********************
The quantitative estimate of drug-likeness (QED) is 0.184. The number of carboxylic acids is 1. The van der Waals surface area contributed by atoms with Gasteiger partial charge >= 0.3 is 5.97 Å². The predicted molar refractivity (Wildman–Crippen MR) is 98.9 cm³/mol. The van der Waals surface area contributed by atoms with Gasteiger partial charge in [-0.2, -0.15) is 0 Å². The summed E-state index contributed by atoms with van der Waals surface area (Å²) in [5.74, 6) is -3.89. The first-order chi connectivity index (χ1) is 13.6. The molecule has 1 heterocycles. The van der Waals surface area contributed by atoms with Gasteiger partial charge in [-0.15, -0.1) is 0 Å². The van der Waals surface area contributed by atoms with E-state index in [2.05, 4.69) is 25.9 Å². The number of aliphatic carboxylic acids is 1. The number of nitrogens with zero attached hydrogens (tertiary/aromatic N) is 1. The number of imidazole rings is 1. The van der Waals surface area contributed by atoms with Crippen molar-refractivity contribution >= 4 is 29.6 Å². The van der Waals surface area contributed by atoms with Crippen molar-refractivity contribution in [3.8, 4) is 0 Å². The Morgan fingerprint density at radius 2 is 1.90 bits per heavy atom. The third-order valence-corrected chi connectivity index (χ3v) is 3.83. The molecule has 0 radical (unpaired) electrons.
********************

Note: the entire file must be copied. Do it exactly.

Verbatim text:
The quantitative estimate of drug-likeness (QED) is 0.184. The number of carboxylic acids is 1. The van der Waals surface area contributed by atoms with Gasteiger partial charge >= 0.3 is 5.97 Å². The predicted molar refractivity (Wildman–Crippen MR) is 98.9 cm³/mol. The van der Waals surface area contributed by atoms with Gasteiger partial charge in [-0.2, -0.15) is 0 Å². The summed E-state index contributed by atoms with van der Waals surface area (Å²) in [5.74, 6) is -3.89. The first-order chi connectivity index (χ1) is 13.6. The molecule has 1 heterocycles. The van der Waals surface area contributed by atoms with Gasteiger partial charge in [-0.15, -0.1) is 0 Å². The van der Waals surface area contributed by atoms with E-state index in [2.05, 4.69) is 25.9 Å². The number of aliphatic carboxylic acids is 1. The number of nitrogens with zero attached hydrogens (tertiary/aromatic N) is 1. The number of imidazole rings is 1. The van der Waals surface area contributed by atoms with Crippen molar-refractivity contribution >= 4 is 29.6 Å². The van der Waals surface area contributed by atoms with Crippen molar-refractivity contribution in [3.8, 4) is 0 Å². The Morgan fingerprint density at radius 2 is 1.90 bits per heavy atom. The third-order valence-corrected chi connectivity index (χ3v) is 3.83. The molecule has 0 radical (unpaired) electrons.